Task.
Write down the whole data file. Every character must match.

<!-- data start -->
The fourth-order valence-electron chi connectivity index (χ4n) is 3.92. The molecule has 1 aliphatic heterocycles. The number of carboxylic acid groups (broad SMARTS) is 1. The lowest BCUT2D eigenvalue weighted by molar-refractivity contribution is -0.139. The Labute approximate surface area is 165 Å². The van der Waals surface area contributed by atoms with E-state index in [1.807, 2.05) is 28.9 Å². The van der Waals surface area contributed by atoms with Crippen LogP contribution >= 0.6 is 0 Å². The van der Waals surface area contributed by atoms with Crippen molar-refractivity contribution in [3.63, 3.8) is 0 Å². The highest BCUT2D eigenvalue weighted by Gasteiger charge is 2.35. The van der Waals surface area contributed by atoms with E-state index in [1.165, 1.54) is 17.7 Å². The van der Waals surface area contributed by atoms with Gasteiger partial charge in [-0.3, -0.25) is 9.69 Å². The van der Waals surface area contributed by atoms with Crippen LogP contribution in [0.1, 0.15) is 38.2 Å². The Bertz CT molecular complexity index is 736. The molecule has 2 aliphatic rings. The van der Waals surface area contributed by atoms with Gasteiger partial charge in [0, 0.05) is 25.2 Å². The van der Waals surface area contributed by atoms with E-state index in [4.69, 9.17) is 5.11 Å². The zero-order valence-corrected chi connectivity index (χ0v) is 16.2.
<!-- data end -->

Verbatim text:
The fourth-order valence-electron chi connectivity index (χ4n) is 3.92. The molecule has 1 aliphatic heterocycles. The number of carboxylic acid groups (broad SMARTS) is 1. The lowest BCUT2D eigenvalue weighted by molar-refractivity contribution is -0.139. The Labute approximate surface area is 165 Å². The van der Waals surface area contributed by atoms with E-state index in [1.807, 2.05) is 28.9 Å². The van der Waals surface area contributed by atoms with Crippen LogP contribution >= 0.6 is 0 Å². The van der Waals surface area contributed by atoms with Crippen molar-refractivity contribution in [3.63, 3.8) is 0 Å². The highest BCUT2D eigenvalue weighted by Gasteiger charge is 2.35. The van der Waals surface area contributed by atoms with E-state index in [1.165, 1.54) is 17.7 Å². The van der Waals surface area contributed by atoms with Gasteiger partial charge in [-0.3, -0.25) is 9.69 Å². The van der Waals surface area contributed by atoms with Crippen LogP contribution in [0.1, 0.15) is 38.2 Å². The Bertz CT molecular complexity index is 736. The molecule has 2 aliphatic rings. The van der Waals surface area contributed by atoms with Gasteiger partial charge in [0, 0.05) is 25.2 Å². The van der Waals surface area contributed by atoms with E-state index in [4.69, 9.17) is 5.11 Å². The zero-order valence-corrected chi connectivity index (χ0v) is 16.2.